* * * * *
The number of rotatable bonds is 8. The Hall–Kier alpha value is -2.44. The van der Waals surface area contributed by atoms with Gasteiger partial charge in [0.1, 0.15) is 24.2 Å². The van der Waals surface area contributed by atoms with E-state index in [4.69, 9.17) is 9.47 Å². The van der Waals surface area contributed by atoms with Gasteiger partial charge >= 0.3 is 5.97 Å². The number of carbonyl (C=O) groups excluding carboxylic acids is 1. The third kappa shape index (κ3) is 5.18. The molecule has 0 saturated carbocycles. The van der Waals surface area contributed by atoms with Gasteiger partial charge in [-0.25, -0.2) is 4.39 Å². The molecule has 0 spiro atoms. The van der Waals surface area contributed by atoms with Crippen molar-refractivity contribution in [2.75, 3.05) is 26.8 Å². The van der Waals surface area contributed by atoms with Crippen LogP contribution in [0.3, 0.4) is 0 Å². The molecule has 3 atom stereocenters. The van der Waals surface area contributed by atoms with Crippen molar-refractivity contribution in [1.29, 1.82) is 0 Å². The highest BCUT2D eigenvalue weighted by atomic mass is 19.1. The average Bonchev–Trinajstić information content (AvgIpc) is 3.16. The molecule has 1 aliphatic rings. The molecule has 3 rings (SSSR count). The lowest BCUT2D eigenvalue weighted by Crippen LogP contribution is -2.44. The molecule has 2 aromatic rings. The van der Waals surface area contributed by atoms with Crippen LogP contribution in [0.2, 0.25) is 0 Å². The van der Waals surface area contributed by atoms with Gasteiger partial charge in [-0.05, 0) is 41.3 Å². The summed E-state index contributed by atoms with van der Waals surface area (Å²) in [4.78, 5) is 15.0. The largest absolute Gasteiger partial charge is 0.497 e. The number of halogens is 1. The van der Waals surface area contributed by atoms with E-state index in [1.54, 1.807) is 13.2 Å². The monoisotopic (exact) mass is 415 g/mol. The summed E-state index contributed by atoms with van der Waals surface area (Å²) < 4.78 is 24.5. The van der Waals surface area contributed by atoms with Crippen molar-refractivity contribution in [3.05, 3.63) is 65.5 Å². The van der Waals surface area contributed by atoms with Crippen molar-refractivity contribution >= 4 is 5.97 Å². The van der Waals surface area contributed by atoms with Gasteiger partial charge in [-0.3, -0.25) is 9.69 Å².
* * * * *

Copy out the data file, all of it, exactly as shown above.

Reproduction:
The number of rotatable bonds is 8. The Hall–Kier alpha value is -2.44. The van der Waals surface area contributed by atoms with Gasteiger partial charge in [0.1, 0.15) is 24.2 Å². The van der Waals surface area contributed by atoms with E-state index in [4.69, 9.17) is 9.47 Å². The van der Waals surface area contributed by atoms with Gasteiger partial charge >= 0.3 is 5.97 Å². The number of carbonyl (C=O) groups excluding carboxylic acids is 1. The third kappa shape index (κ3) is 5.18. The molecule has 0 saturated carbocycles. The van der Waals surface area contributed by atoms with Gasteiger partial charge in [-0.25, -0.2) is 4.39 Å². The molecule has 0 spiro atoms. The van der Waals surface area contributed by atoms with Crippen molar-refractivity contribution in [2.75, 3.05) is 26.8 Å². The van der Waals surface area contributed by atoms with Crippen LogP contribution in [0.3, 0.4) is 0 Å². The molecule has 3 atom stereocenters. The van der Waals surface area contributed by atoms with Crippen molar-refractivity contribution in [1.29, 1.82) is 0 Å². The highest BCUT2D eigenvalue weighted by atomic mass is 19.1. The average Bonchev–Trinajstić information content (AvgIpc) is 3.16. The molecule has 1 aliphatic rings. The molecule has 3 rings (SSSR count). The lowest BCUT2D eigenvalue weighted by Crippen LogP contribution is -2.44. The molecule has 2 aromatic rings. The van der Waals surface area contributed by atoms with Crippen LogP contribution in [0.2, 0.25) is 0 Å². The van der Waals surface area contributed by atoms with Gasteiger partial charge in [-0.05, 0) is 41.3 Å². The summed E-state index contributed by atoms with van der Waals surface area (Å²) in [4.78, 5) is 15.0. The largest absolute Gasteiger partial charge is 0.497 e. The number of halogens is 1. The van der Waals surface area contributed by atoms with E-state index in [1.54, 1.807) is 13.2 Å². The monoisotopic (exact) mass is 415 g/mol. The summed E-state index contributed by atoms with van der Waals surface area (Å²) < 4.78 is 24.5. The van der Waals surface area contributed by atoms with Crippen molar-refractivity contribution in [3.05, 3.63) is 65.5 Å². The van der Waals surface area contributed by atoms with Crippen molar-refractivity contribution >= 4 is 5.97 Å². The van der Waals surface area contributed by atoms with Gasteiger partial charge in [-0.3, -0.25) is 9.69 Å².